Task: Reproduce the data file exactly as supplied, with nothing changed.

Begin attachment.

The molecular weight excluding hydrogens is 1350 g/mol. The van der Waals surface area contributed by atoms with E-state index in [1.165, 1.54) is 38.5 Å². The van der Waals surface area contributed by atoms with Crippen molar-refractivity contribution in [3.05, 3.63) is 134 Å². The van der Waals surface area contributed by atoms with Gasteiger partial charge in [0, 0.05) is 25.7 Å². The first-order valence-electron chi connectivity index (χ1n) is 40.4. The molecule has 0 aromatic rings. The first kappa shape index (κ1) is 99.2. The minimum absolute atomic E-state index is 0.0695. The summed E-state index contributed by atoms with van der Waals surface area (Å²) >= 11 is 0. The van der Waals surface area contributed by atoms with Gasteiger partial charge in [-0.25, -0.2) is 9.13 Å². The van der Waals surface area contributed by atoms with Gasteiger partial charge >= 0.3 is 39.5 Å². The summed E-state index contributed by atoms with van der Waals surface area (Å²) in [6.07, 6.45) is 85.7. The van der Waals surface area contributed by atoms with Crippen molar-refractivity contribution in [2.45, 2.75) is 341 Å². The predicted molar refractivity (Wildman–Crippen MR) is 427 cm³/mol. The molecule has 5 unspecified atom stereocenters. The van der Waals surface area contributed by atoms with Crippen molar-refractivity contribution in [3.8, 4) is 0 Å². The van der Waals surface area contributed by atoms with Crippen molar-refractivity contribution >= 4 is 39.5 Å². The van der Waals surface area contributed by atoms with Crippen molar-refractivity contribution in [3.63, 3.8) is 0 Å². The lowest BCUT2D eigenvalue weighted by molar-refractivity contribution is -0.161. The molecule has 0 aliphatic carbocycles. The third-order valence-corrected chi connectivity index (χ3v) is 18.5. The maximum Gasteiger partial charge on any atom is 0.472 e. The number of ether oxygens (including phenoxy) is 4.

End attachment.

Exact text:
The molecular weight excluding hydrogens is 1350 g/mol. The van der Waals surface area contributed by atoms with E-state index in [1.165, 1.54) is 38.5 Å². The van der Waals surface area contributed by atoms with Crippen molar-refractivity contribution in [3.05, 3.63) is 134 Å². The van der Waals surface area contributed by atoms with Gasteiger partial charge in [0, 0.05) is 25.7 Å². The first-order valence-electron chi connectivity index (χ1n) is 40.4. The molecule has 0 aromatic rings. The first kappa shape index (κ1) is 99.2. The minimum absolute atomic E-state index is 0.0695. The summed E-state index contributed by atoms with van der Waals surface area (Å²) >= 11 is 0. The van der Waals surface area contributed by atoms with Gasteiger partial charge in [-0.25, -0.2) is 9.13 Å². The van der Waals surface area contributed by atoms with Gasteiger partial charge >= 0.3 is 39.5 Å². The summed E-state index contributed by atoms with van der Waals surface area (Å²) in [6.07, 6.45) is 85.7. The van der Waals surface area contributed by atoms with Crippen molar-refractivity contribution in [2.45, 2.75) is 341 Å². The predicted molar refractivity (Wildman–Crippen MR) is 427 cm³/mol. The molecule has 5 unspecified atom stereocenters. The van der Waals surface area contributed by atoms with Crippen molar-refractivity contribution in [3.8, 4) is 0 Å². The van der Waals surface area contributed by atoms with Crippen molar-refractivity contribution >= 4 is 39.5 Å². The van der Waals surface area contributed by atoms with Crippen molar-refractivity contribution in [3.63, 3.8) is 0 Å². The lowest BCUT2D eigenvalue weighted by molar-refractivity contribution is -0.161. The molecule has 0 aliphatic carbocycles. The third-order valence-corrected chi connectivity index (χ3v) is 18.5. The maximum Gasteiger partial charge on any atom is 0.472 e. The number of ether oxygens (including phenoxy) is 4.